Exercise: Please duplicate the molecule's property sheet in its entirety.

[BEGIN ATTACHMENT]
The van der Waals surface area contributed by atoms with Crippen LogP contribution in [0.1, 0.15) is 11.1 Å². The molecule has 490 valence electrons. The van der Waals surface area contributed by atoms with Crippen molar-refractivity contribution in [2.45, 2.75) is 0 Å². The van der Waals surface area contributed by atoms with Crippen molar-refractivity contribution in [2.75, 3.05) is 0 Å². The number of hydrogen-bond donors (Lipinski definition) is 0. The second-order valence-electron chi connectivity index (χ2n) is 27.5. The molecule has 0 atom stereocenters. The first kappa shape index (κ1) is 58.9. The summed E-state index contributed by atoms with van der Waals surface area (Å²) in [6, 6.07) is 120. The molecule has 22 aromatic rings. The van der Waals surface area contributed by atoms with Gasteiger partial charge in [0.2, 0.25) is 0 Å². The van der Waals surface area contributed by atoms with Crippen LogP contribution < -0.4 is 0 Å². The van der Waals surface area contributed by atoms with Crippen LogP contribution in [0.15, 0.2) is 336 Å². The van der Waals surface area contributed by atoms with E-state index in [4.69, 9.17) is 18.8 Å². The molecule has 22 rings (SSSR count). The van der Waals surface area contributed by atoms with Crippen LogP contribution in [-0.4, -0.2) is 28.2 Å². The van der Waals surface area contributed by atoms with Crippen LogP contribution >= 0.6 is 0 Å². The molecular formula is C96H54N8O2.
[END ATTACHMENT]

The van der Waals surface area contributed by atoms with Crippen LogP contribution in [0.1, 0.15) is 11.1 Å². The molecule has 490 valence electrons. The van der Waals surface area contributed by atoms with Crippen molar-refractivity contribution in [2.45, 2.75) is 0 Å². The van der Waals surface area contributed by atoms with Crippen molar-refractivity contribution in [2.75, 3.05) is 0 Å². The number of hydrogen-bond donors (Lipinski definition) is 0. The second-order valence-electron chi connectivity index (χ2n) is 27.5. The molecule has 0 atom stereocenters. The first kappa shape index (κ1) is 58.9. The summed E-state index contributed by atoms with van der Waals surface area (Å²) in [6, 6.07) is 120. The molecule has 22 aromatic rings. The van der Waals surface area contributed by atoms with Gasteiger partial charge in [0.2, 0.25) is 0 Å². The van der Waals surface area contributed by atoms with Crippen LogP contribution < -0.4 is 0 Å². The van der Waals surface area contributed by atoms with Crippen LogP contribution in [0.15, 0.2) is 336 Å². The van der Waals surface area contributed by atoms with E-state index in [4.69, 9.17) is 18.8 Å². The molecule has 22 rings (SSSR count). The van der Waals surface area contributed by atoms with Crippen LogP contribution in [-0.4, -0.2) is 28.2 Å². The van der Waals surface area contributed by atoms with Crippen LogP contribution >= 0.6 is 0 Å². The molecular formula is C96H54N8O2.